White House Stands by BLM Nominee despite Calling Children ‘Environmental Hazards'
The Biden nominee has links to eco-terrorism
The White House has refused to condemn Joe Biden's nominee to lead the Bureau of Land Management (BLM), Tracy Stone-Manning, who called for population control, described children as "environmental hazards," and has links to eco-terrorism.
Senators piled the pressure on the White House to withdraw Stone-Manning's nomination after it was revealed she traded her testimony for legal immunity in a tree-spiking case in the 1990s.
She was granted immunity in exchange for testifying that she retyped and posted an anonymous letter to the U.S. Forest Service on behalf of her former roommate and friend, John P. Blount.
The letter informed the Forest Service that 500 pounds of "spikes measuring 8 to 10 inches in length" has been jammed into the trees of an Idaho forest.
The method of tree spiking is a deadly eco-terrorist tactic that has seen people injured, such as a mill worker whose jaw was split in two from an exploding saw.
Recently, a retired federal agent involved in the investigation said Stone-Manning was an early target in the ecoterrorism probe, which contradicted her claims she was never a target.
The agent, who has remained anonymous, said Stone-Manning "absolutely refused to do anything" to help with the probe and only complied with law enforcement after "she was caught."
"I got a call from the FBI in Boston, Massachusetts, asking me if I had a tree-spiking case here. I said 'Yes,'" The agent said.
"'Guess what? I have a lady right here in my office who can furnish you with the information you need,'" the retired agent recalled, saying Stone-Manning only cooperated after being given the information.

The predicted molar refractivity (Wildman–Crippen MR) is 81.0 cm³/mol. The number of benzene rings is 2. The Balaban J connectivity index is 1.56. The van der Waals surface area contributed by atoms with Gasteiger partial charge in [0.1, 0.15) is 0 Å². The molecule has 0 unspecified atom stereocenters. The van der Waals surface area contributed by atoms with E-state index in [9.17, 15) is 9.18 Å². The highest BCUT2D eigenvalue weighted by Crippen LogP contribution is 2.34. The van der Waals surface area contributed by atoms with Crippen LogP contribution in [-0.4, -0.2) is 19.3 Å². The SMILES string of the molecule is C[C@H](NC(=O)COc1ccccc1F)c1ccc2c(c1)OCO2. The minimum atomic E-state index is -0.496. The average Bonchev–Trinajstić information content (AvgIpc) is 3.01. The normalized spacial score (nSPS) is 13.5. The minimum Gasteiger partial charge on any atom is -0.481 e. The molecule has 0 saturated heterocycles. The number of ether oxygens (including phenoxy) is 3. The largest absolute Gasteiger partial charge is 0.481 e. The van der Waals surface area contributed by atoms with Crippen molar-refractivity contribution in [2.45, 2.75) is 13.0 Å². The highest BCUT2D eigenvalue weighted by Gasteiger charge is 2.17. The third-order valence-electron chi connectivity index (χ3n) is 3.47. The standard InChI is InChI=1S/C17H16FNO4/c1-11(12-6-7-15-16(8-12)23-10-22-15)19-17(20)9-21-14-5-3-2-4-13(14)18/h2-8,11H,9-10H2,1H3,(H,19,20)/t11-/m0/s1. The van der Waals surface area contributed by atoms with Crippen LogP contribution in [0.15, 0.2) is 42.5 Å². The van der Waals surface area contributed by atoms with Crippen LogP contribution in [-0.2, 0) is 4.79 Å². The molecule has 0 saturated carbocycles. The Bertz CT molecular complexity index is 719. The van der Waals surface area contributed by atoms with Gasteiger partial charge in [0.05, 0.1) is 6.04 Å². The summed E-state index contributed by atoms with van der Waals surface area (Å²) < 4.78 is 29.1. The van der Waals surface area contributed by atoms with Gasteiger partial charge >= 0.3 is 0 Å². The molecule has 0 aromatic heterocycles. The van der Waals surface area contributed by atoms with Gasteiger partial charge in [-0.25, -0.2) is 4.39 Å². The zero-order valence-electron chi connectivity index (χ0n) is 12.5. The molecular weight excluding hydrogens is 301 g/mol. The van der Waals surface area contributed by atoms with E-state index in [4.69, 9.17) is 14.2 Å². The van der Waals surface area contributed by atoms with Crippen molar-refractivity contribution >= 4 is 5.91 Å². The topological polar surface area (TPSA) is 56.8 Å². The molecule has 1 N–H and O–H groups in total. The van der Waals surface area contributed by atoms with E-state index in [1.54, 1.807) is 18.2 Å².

Stone-Manning was viewed as a target of the grand jury probe, according to the agent.
Stone-Manning claimed on her standard Senate committee questionnaire that she was not subject to any investigation.
In 1990, Stone-Manning complained to The Spokesman-Review about how FBI and U.S. Forest Service agents were treating her while investigating the tree-spiking incident.
"It was degrading. It changed my awareness of the power of the government," Stone-Manning said at the time.
"Yes, this was happening to me and not someone in Panama. And, yes, the government does do bad things sometimes."
She also faced backlash for urging population control to protect the environment in her graduate thesis.
But the Biden administration supports Tracy Stone-Manning:
"Tracy Stone-Manning is a dedicated public servant who has years of experience and a proven track record of finding solutions and common ground when it comes to our public lands and waters," a White House official told Fox News on Monday.
"She is exceptionally qualified to be the next Director of the Bureau of Land Management."
Stone-Manning’s thesis is titled “Into the Heart of the Beast| A case for environmental advertising,” and she was awarded a master of science degree in environmental studies.
But her thesis amounted to public policy recommendations for the University of Montana, described as “environmental education."
Stone-Manning pushed for an advertising campaign to reduce procreation among Americans for "environmental” ends.